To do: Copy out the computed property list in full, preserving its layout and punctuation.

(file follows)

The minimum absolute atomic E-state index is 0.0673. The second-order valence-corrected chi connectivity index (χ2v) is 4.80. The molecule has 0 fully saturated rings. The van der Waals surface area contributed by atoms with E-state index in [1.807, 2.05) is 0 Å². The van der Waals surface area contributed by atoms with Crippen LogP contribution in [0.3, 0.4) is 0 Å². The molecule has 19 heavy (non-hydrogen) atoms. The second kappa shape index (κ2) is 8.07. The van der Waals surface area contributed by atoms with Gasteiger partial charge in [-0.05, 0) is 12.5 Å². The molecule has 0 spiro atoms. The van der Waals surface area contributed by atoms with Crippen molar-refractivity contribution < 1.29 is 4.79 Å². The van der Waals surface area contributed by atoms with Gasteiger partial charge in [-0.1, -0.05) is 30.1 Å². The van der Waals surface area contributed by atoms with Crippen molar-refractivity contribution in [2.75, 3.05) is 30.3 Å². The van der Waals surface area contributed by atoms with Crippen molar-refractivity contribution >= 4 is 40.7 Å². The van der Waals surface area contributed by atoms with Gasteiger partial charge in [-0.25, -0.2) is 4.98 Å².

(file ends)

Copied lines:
The minimum absolute atomic E-state index is 0.0673. The second-order valence-corrected chi connectivity index (χ2v) is 4.80. The molecule has 0 fully saturated rings. The van der Waals surface area contributed by atoms with E-state index in [1.807, 2.05) is 0 Å². The van der Waals surface area contributed by atoms with Crippen LogP contribution in [0.3, 0.4) is 0 Å². The molecule has 19 heavy (non-hydrogen) atoms. The second kappa shape index (κ2) is 8.07. The van der Waals surface area contributed by atoms with Gasteiger partial charge in [-0.05, 0) is 12.5 Å². The molecule has 0 spiro atoms. The van der Waals surface area contributed by atoms with Crippen molar-refractivity contribution < 1.29 is 4.79 Å². The van der Waals surface area contributed by atoms with Gasteiger partial charge in [-0.1, -0.05) is 30.1 Å². The van der Waals surface area contributed by atoms with Crippen molar-refractivity contribution in [2.75, 3.05) is 30.3 Å². The van der Waals surface area contributed by atoms with Crippen molar-refractivity contribution >= 4 is 40.7 Å². The van der Waals surface area contributed by atoms with Gasteiger partial charge in [-0.25, -0.2) is 4.98 Å².